Due to differences among treatment groups in patient’s smoking habits at the time of admission, logistic regression analysis was conducted with factors affecting smoking cessation success rates. Age, marital status, education level, age at smoking onset, reason for beginning to smoke, history of cessation, smoking pack/years, cigarette pack/day, and FTND score did not have a positive or negative effect (p < 0.05). Being male had a positive effect on success (p = 0.01); treatment type also had a significant effect on success (p > 0.001) (Table 3).
Table 3

Factors affecting success in quit smoking

Factors

p

Age

0.99

Smoking pack/years

0.20

Smoking pack/day

0.41

FTND score

0.11

Sex

0.01

Treatments

< 0.001

FTND; Fagerström test for nicotine dependence.

The overall relapse rate was 21.6%. The relapse rates for varenicline, bupropion and NRT groups were 22.9%, 32%, 5.6%, respectively and were statistically significant (p > 0.001) (Table 2). The most frequent factors leading to relapse were lack of determination (29.4%), social pressure (22.9%) and stress (9%).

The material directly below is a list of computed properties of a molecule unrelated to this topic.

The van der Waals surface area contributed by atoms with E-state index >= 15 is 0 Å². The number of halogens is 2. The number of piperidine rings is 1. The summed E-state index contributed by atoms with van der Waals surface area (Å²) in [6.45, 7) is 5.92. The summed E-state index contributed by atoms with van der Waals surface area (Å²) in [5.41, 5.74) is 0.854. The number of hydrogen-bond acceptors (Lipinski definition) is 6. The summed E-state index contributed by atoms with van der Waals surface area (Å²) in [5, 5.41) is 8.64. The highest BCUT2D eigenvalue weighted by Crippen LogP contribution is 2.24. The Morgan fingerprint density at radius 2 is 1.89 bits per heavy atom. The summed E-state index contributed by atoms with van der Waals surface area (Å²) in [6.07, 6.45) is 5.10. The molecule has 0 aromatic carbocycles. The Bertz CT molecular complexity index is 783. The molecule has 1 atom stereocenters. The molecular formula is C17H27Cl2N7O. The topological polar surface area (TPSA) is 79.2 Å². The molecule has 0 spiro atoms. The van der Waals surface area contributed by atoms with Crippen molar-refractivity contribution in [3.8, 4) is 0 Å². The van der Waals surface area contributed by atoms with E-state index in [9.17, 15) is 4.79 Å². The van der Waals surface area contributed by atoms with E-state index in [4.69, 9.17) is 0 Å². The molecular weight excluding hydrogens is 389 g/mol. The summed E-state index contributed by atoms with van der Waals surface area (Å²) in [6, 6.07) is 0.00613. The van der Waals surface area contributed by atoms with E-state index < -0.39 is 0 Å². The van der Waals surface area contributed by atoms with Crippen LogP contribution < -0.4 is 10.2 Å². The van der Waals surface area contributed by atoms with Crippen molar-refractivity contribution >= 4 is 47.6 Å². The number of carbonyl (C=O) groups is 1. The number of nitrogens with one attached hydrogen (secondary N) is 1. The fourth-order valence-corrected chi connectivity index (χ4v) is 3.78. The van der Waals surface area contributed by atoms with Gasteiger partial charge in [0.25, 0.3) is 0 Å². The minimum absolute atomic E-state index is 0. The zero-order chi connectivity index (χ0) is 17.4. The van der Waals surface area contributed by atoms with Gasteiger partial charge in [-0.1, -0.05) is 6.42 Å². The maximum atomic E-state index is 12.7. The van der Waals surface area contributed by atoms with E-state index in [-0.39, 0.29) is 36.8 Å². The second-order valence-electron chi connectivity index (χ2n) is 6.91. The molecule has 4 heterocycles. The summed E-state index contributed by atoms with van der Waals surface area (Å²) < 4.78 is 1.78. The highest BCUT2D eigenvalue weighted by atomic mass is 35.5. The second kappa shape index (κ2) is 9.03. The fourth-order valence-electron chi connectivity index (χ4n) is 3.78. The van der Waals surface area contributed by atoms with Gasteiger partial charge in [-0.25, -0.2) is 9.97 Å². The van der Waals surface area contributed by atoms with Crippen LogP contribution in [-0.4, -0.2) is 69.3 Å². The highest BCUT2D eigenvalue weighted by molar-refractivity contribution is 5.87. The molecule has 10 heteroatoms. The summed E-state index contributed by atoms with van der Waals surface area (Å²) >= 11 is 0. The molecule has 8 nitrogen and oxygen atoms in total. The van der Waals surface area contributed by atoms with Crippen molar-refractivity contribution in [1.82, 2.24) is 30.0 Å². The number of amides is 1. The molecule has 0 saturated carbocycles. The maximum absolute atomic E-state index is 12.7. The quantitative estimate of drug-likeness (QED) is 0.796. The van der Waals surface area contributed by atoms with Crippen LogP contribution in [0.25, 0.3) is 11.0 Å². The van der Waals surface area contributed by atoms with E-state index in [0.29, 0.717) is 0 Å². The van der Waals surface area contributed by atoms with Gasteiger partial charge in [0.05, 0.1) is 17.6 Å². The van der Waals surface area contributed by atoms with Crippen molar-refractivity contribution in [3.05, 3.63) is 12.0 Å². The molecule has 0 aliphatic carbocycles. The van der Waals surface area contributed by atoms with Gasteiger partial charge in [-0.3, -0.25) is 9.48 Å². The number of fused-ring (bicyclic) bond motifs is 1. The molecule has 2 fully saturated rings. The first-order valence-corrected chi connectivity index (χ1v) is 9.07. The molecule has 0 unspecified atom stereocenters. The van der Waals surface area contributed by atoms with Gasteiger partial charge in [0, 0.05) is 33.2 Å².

Discussion

This study showed that, besides behavioral therapy, pharmacologic treatment is important in smoking cessation success rates. It was found that NRT is the most efficient pharmacotherapy agent for smoking cessation. Relapses remained a major problem in the smoking cessation process. The bupropion group showed the highest relapse rate compared to varenicline and NRT groups, and lack of determination was the most important factor associated with relapse.

Smoking cessation is physically and psychologically challenging. Most smokers desire to quit, but without assistance the success rate is very low (4-7%) [4, 5]. Intervention options to aid smokers in cessation are few. Interventions which include both behavioral and pharmacological therapy have been shown to be most effective, with success rates between 22 and 45% [1115]. In the current study, the success rate was 35%.